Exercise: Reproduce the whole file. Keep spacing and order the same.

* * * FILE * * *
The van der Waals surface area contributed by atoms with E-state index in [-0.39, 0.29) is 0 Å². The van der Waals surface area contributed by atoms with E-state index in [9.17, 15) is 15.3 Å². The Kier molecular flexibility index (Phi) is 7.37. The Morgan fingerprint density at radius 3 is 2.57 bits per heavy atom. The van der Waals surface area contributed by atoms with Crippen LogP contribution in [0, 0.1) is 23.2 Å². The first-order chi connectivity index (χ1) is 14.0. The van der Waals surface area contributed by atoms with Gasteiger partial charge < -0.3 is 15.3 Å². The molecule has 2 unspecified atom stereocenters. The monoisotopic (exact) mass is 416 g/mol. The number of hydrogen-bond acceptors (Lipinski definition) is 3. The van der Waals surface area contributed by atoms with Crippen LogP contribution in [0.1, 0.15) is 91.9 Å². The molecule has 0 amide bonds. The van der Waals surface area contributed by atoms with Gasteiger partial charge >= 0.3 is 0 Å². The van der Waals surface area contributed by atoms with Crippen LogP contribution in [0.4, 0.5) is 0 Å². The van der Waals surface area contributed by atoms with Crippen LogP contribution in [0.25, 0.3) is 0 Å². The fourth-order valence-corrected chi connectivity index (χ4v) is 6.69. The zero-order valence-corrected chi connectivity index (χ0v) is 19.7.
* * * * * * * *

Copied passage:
The van der Waals surface area contributed by atoms with E-state index in [-0.39, 0.29) is 0 Å². The van der Waals surface area contributed by atoms with E-state index in [9.17, 15) is 15.3 Å². The Kier molecular flexibility index (Phi) is 7.37. The Morgan fingerprint density at radius 3 is 2.57 bits per heavy atom. The van der Waals surface area contributed by atoms with Crippen LogP contribution in [0, 0.1) is 23.2 Å². The first-order chi connectivity index (χ1) is 14.0. The van der Waals surface area contributed by atoms with Gasteiger partial charge < -0.3 is 15.3 Å². The molecule has 2 unspecified atom stereocenters. The monoisotopic (exact) mass is 416 g/mol. The number of hydrogen-bond acceptors (Lipinski definition) is 3. The van der Waals surface area contributed by atoms with Crippen LogP contribution in [0.1, 0.15) is 91.9 Å². The molecule has 0 amide bonds. The van der Waals surface area contributed by atoms with Gasteiger partial charge >= 0.3 is 0 Å². The van der Waals surface area contributed by atoms with Crippen LogP contribution in [0.4, 0.5) is 0 Å². The van der Waals surface area contributed by atoms with Crippen LogP contribution in [0.25, 0.3) is 0 Å². The fourth-order valence-corrected chi connectivity index (χ4v) is 6.69. The zero-order valence-corrected chi connectivity index (χ0v) is 19.7.